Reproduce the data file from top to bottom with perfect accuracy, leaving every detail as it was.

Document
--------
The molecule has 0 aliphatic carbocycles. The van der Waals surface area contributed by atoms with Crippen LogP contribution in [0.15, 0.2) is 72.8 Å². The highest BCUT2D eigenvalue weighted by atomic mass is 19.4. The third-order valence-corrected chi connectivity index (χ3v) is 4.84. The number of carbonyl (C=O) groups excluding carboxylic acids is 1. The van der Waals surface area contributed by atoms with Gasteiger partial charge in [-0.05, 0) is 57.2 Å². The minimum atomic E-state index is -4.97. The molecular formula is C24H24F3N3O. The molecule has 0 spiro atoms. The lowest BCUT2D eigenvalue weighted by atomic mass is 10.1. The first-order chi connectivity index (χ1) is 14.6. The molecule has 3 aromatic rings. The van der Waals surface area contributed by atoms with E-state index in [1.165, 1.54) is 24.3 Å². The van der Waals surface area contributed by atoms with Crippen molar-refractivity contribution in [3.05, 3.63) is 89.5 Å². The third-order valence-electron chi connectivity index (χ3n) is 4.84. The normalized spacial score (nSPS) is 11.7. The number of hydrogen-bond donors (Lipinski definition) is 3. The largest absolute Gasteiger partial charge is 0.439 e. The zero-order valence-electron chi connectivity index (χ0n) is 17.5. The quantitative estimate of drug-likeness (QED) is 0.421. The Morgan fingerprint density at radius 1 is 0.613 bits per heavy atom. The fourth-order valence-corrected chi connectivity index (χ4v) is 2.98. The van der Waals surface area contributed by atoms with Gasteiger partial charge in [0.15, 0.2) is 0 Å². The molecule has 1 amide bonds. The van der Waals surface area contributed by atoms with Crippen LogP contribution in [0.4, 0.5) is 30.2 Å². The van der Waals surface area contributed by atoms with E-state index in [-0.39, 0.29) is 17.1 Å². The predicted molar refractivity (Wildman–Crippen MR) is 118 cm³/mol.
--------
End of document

The molecule has 0 aliphatic carbocycles. The van der Waals surface area contributed by atoms with Crippen LogP contribution in [0.15, 0.2) is 72.8 Å². The highest BCUT2D eigenvalue weighted by atomic mass is 19.4. The third-order valence-corrected chi connectivity index (χ3v) is 4.84. The number of carbonyl (C=O) groups excluding carboxylic acids is 1. The van der Waals surface area contributed by atoms with Gasteiger partial charge in [-0.05, 0) is 57.2 Å². The minimum atomic E-state index is -4.97. The molecular formula is C24H24F3N3O. The molecule has 0 spiro atoms. The lowest BCUT2D eigenvalue weighted by atomic mass is 10.1. The first-order chi connectivity index (χ1) is 14.6. The molecule has 3 aromatic rings. The van der Waals surface area contributed by atoms with E-state index in [1.165, 1.54) is 24.3 Å². The van der Waals surface area contributed by atoms with Crippen molar-refractivity contribution in [3.05, 3.63) is 89.5 Å². The third-order valence-electron chi connectivity index (χ3n) is 4.84. The normalized spacial score (nSPS) is 11.7. The number of hydrogen-bond donors (Lipinski definition) is 3. The largest absolute Gasteiger partial charge is 0.439 e. The zero-order valence-electron chi connectivity index (χ0n) is 17.5. The quantitative estimate of drug-likeness (QED) is 0.421. The Morgan fingerprint density at radius 1 is 0.613 bits per heavy atom. The fourth-order valence-corrected chi connectivity index (χ4v) is 2.98. The van der Waals surface area contributed by atoms with Gasteiger partial charge in [0.15, 0.2) is 0 Å². The molecule has 1 amide bonds. The van der Waals surface area contributed by atoms with Crippen LogP contribution in [0.4, 0.5) is 30.2 Å². The van der Waals surface area contributed by atoms with E-state index in [-0.39, 0.29) is 17.1 Å². The predicted molar refractivity (Wildman–Crippen MR) is 118 cm³/mol.